By Shannon Ng
Reading is usually a solitary activity, just you and the author having an intimate conversation. But in Idyllwild, that’s not always the case. Though we do have an unusual number of readers in our small community, we also have a long history of groups of people meeting on a regular basis to share their love of reading, literature and the written word. I recently put out the word that the Idyllwild Library would like to support the many book groups in our area by requesting several copies of their next book choice from other branches of the Riverside County Library System and its Inland Library Network partners. We offered to make them available for check-out here at the library. The response was exciting and warmed my librarian’s heart.
I heard from no less than six active clubs here on the Hill. They are as varied in membership as they are in their book choices. Some have been around since 1995 while others started just last year. Each has its own perspective on the value of reading together. Everyone agrees they read books they never would have considered without their book group and the discussions they engendered.
The oldest currently active club was started by Jane Stonehill when she owned a bookstore on upper North Circle. The group doesn’t have a name. It doesn’t need one. They have been meeting since around 1995 and have an active group with a membership of 15 to 20 people. They are careful to choose paperbacks only to keep the cost of purchasing the books affordable. Their next book selection is “Unbroken” by Lauren Hilldebrand, a book recommended to them by members of other groups on the Hill. They are not currently open to new members but frequently share book recommendations and reviews with us at the library.
The Creekstone Book Club began as the Idyllwild Community Recreation Council Book Group in 2009. It was started by Laurie Gillett and Chris Singer of the Creekstone Inn and the Silver Pines Lodge. Their membership and social focus has changed little since they began. Member Arthur Connor shared “The club’s mission has been diversity of reading pleasure as well as a conviviality of attitudes in the company of books and each other.” They meet once a month and visitors are welcome.
Their book-selection process is unique on the Hill. Each member knows a year in advance which month will be theirs to choose the title. There are no restrictions on what a member may choose. Their first read was Garth Stein’s “The Art of Racing in the Rain.” Their meetings include a full meal and wonderful conversation.
Most groups meet once per month although the Ladybug Readers do take the summer off. They choose an author and each member reads one or more of their books over the summer and then they talk about them all together. They have also been known to choose a longer book and save it for summer reading. They have been meeting in members’ homes for more than 10 years.
Their founder, Mary Zimmerman, began the group because she wanted to meet with other women to expand on her own reading choices. It has grown into a large group with members including both full- and part-timers. Two ladies whose primary homes are out of state read every book the group selects even when they aren’t able to attend. This creative crowd has read books in anticipation of seeing the upcoming movie together and reads at least one classic per year.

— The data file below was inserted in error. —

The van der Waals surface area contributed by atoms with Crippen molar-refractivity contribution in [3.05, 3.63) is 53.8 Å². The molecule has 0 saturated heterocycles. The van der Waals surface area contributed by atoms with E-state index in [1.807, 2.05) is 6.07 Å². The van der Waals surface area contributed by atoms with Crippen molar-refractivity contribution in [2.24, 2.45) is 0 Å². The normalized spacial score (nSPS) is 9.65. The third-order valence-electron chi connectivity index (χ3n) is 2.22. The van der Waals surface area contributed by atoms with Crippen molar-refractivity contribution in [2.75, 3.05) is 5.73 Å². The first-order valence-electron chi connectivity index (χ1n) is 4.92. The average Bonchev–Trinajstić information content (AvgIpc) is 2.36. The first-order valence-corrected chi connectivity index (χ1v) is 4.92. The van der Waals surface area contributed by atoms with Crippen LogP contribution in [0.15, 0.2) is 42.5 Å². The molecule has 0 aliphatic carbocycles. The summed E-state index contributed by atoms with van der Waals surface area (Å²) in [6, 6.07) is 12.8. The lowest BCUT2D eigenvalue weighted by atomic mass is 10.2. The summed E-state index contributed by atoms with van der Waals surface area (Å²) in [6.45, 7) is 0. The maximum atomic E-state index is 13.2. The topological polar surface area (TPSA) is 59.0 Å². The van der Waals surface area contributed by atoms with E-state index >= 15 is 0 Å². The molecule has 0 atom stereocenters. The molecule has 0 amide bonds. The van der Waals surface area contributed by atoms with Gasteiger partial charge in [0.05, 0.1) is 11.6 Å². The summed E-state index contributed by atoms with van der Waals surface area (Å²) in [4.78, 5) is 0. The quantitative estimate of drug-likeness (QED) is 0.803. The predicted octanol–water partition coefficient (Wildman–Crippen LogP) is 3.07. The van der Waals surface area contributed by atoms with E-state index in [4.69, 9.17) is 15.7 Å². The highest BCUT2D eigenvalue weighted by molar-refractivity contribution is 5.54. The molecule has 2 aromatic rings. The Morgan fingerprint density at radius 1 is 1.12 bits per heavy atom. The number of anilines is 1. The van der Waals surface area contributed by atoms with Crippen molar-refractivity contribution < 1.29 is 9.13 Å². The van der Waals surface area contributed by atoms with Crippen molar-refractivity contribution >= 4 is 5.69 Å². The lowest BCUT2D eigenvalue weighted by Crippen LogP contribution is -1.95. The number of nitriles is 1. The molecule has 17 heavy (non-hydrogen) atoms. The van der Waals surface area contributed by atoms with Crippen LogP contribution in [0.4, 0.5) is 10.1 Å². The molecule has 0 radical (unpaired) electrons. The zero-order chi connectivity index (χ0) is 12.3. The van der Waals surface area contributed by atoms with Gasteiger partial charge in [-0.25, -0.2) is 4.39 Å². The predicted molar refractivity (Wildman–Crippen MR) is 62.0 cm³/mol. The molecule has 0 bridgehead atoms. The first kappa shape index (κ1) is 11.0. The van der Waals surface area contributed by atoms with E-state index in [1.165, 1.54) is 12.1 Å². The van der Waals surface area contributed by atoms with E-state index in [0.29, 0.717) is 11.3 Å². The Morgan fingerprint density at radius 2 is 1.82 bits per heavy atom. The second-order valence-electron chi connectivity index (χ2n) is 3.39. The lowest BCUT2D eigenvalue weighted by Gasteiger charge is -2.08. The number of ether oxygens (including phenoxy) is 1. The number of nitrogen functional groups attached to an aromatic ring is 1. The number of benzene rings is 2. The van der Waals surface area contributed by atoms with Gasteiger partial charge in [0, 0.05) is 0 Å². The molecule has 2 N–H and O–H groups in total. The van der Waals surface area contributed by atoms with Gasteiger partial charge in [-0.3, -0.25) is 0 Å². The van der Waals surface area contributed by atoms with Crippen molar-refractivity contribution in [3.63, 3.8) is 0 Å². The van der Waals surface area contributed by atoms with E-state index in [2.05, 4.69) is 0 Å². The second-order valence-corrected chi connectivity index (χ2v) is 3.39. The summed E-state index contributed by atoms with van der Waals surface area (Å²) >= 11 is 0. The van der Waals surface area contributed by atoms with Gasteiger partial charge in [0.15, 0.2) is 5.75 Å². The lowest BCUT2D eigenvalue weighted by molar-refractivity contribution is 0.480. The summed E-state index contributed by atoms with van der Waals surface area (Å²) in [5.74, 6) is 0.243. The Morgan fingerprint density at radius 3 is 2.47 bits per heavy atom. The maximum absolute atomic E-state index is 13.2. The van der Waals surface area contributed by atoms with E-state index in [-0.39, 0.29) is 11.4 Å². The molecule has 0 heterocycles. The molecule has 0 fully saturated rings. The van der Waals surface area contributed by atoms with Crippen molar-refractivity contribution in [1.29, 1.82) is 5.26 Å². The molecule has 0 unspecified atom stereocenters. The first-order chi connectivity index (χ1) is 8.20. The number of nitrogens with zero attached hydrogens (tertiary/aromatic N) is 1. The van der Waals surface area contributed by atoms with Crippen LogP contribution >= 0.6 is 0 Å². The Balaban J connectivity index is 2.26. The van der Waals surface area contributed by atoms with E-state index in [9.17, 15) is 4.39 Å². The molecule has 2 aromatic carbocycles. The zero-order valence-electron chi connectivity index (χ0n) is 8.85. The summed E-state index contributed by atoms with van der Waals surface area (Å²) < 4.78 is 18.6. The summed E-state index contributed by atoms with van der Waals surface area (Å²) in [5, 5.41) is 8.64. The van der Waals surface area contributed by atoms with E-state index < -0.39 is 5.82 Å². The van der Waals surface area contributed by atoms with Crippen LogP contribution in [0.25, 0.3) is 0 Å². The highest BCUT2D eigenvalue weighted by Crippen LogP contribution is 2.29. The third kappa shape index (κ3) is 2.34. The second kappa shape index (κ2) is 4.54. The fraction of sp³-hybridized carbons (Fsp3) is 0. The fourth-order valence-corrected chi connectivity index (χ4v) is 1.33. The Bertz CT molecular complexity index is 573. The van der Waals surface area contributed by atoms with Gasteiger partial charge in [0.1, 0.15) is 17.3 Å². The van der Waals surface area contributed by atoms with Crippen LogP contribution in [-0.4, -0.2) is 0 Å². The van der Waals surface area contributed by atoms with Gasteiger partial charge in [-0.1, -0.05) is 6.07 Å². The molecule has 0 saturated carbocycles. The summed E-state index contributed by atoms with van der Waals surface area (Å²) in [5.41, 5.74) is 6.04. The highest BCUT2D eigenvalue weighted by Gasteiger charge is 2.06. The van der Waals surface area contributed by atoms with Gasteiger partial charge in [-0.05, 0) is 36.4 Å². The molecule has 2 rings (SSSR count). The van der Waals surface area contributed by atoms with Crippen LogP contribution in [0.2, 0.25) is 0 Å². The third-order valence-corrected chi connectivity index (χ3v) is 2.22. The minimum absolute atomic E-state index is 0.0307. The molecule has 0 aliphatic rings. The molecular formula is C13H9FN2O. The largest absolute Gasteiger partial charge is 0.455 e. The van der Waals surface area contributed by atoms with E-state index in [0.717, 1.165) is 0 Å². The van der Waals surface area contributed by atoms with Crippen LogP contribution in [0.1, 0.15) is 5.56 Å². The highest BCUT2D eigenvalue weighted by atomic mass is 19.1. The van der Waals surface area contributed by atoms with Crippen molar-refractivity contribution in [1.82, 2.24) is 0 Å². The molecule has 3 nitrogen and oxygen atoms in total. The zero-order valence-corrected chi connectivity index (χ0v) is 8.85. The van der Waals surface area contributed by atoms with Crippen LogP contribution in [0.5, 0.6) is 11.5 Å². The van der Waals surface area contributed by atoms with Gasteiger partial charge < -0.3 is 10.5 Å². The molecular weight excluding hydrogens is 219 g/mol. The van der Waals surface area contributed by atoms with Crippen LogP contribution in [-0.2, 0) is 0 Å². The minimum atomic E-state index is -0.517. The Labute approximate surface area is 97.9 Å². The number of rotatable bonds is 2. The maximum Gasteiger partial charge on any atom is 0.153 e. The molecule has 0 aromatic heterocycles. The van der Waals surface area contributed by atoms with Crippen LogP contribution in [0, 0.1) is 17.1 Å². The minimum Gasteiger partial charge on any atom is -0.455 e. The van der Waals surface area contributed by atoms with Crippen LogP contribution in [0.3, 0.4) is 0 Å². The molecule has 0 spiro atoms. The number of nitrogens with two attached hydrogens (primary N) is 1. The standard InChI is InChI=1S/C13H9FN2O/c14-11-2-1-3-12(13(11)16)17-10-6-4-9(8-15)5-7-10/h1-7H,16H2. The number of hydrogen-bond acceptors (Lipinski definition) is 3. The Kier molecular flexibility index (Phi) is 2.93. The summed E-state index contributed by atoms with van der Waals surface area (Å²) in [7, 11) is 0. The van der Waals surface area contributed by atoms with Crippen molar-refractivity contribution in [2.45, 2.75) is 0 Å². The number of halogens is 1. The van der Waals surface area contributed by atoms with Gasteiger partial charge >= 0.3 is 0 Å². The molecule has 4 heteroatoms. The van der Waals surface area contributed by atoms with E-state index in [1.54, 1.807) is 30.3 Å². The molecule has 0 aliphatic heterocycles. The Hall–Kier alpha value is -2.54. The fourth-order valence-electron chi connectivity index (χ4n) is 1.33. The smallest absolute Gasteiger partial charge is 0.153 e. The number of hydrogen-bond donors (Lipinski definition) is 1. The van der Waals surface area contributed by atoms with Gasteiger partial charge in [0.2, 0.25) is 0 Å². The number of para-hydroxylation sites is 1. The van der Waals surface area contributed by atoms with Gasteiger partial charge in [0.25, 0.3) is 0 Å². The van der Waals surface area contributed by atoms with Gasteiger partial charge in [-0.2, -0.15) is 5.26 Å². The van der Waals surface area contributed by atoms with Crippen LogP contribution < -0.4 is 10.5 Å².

They also read works by local authors each year. Both Joanne Bischoff and Diane Noble have shared their books with them. Like many of the other book groups in town, book selection is by consensus. Members make suggestions from any and all genres and the most popular suggestion becomes their next read. I’m also proud to share that the library was instrumental in helping them choose a name. Apparently, when they tried to reserve the Community Room, a staff member suggested they needed a name. It just might be that we influenced their name choice because we were celebrating ladybugs for storytime that day.
Two other groups merit mention here. The Spirit Mountain Retreat also supports a book discussion group. Their selections support their vision and their mission. Participants are invited to awaken their inner story and see how it connects with the larger story around them. They often choose a title and will talk about it at several meetings by suggesting a number of pages or chapters to read for each gathering. Their latest book is “An Altar of the Word” by Barbara Brown. Both Margaret Mary Leusch and Mary Morse encourage new readers to join them.
The Idyllwild Contemporary Book Club was begun just under a year ago by Gina Genis. She was looking for a group to share contemporary writing about subjects and issues relevant to today’s readers. Fiction or nonfiction, humor, satire and something worth talking about are all fair game for these readers. They also choose books by local authors. The month’s selection is “Aridtopia: Essays on Art and Culture from Deserts in the Southwest United States” by Tyler Stallings. Stallings will be attending their next meeting.
Lastly, the library also has a book group. The Fireside Book Group is open to anyone interested in talking about the book selected. Visitors are always welcome and the next book is chosen by those in attendance at the last meeting. We have read everything from classics and popular nonfiction to several contemporary authors. Our last book was Joy Sikorski and Michael Silversher’s “Tamar of the Terebinths.” Both authors were available to answer questions and give some background history at the last meeting. Book recommendations are always welcome from anyone who visits the library.
Contact information for each of these groups is available at the library. If you know of another group that would appreciate the library bringing their books to Idyllwild for their members, please let the staff know. We would love to know what you are reading.